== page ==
Kramnik Leads Computer 3 To 2 In Chess Match
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DEEP FRITZ FIGHTS BACK IN CHESS CHALLENGE
By Will Knight
October 14, 2002
The computer program Deep Fritz fought back to inflict defeat on world chess
champion Vladimir Kramnik on Sunday in game five of a million-dollar contest
between man and machine.
The world champion still leads by three points to two in the eight game
series, having previously won two and drawn two. Deep Fritz took the latest
game after Kramnik mistakenly made a move that he had previously ruled out
At a press conference, Kramnik admitted: "Such things can happen -- humans
blunder sometimes. Computers remember everything, so it is difficult to
prepare. Maybe I'm slightly more tired."
Deep Fritz may gain further advantage as the gruelling contest continues.
Most games have taken more than five hours and Kramnik is likely to become
ever more fatigued.
In previous games, Kramnik has deliberately tried to reduce the sheer
number-crunching advantage of his computer opponent by exchanging queens
early in the game. Removing the two most powerful pieces from the board
reduces the potential for complexity in each game.
But in game five, Kramnik chose not to swap queens, which some observers
believe turned Deep Fritz into a much more powerful opponent.
The match comes five years after IBM computer Deep Blue defeated then world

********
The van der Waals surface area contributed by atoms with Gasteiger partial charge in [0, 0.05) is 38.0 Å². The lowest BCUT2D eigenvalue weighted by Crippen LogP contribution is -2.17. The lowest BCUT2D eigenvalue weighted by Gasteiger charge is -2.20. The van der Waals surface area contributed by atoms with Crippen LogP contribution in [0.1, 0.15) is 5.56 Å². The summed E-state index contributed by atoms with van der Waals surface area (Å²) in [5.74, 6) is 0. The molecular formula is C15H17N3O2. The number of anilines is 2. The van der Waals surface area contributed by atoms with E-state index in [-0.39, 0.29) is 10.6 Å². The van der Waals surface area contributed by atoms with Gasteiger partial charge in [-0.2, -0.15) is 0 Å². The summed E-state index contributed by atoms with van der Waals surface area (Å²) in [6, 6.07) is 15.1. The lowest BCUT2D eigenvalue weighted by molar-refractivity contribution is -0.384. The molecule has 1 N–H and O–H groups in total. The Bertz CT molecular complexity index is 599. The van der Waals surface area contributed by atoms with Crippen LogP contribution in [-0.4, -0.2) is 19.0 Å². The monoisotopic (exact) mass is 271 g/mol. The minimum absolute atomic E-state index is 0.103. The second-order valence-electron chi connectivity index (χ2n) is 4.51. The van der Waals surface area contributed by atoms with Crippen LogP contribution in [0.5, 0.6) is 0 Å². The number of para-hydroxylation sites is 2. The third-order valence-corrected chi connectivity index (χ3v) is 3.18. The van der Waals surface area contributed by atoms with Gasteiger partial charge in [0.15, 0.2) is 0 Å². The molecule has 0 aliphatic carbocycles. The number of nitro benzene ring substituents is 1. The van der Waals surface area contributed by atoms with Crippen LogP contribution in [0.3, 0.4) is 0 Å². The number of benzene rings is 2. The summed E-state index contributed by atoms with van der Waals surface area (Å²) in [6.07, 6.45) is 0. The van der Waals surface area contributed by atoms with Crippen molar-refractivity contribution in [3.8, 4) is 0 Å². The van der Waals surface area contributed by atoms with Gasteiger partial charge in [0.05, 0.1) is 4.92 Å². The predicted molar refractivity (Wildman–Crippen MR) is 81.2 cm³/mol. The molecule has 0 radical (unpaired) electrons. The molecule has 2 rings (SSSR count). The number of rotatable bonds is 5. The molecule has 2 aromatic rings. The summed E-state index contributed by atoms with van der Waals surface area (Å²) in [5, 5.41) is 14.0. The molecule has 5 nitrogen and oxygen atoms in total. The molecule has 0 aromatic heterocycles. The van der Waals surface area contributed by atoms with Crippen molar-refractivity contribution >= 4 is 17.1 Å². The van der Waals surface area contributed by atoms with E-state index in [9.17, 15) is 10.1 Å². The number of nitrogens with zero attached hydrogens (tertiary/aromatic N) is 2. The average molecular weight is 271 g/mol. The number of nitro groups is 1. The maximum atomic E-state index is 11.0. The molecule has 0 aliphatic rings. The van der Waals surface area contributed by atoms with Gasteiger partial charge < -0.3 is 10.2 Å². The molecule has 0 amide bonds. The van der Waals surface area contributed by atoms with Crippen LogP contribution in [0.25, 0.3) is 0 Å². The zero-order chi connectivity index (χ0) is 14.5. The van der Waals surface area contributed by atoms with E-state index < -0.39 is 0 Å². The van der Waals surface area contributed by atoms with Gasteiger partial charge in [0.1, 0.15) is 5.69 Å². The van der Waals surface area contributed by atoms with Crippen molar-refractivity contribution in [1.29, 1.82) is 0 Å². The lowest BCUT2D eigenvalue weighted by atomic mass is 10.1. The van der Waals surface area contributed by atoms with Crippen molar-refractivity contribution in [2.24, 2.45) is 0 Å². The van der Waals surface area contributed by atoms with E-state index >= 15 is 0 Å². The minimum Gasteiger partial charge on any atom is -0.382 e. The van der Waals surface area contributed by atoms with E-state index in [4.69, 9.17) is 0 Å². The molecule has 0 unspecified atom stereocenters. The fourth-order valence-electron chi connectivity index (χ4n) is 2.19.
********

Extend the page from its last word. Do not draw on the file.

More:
champion Gary Kasparov by 3.5 points to 2.5. Unlike Kasparov, Kramnik was
able to practise against his computerised opponent, to simulate the studying
of a human opponent's previous games.
The team behind Deep Fritz is also forbidden from reprogramming its player
for each new game. They are only allowed to vary the openings selected by
Deep Fritz runs on more modest hardware than IBM's Deep Blue but is still
rated as a better chess-playing machine.
Deep Blue was constructed from specially designed computer chips and can
consider 200 million moves a second. Deep Fritz uses eight Pentium desktop
chips and can work through a more modest three million moves a second. But
its programmers say more intelligent algorithms make better use of available
resources. Deep Fritz demonstrated this advantage by beating Deep Blue in
The computer player also won the right to challenge Kramnik after defeating
all its other computer opponents in a competition held in April 2001. The
man versus machine match, dubbed the "Brains in Bahrain", will earn Kramnik
$1 million if he wins, $600,000 if he loses and $800,000 if the result is a
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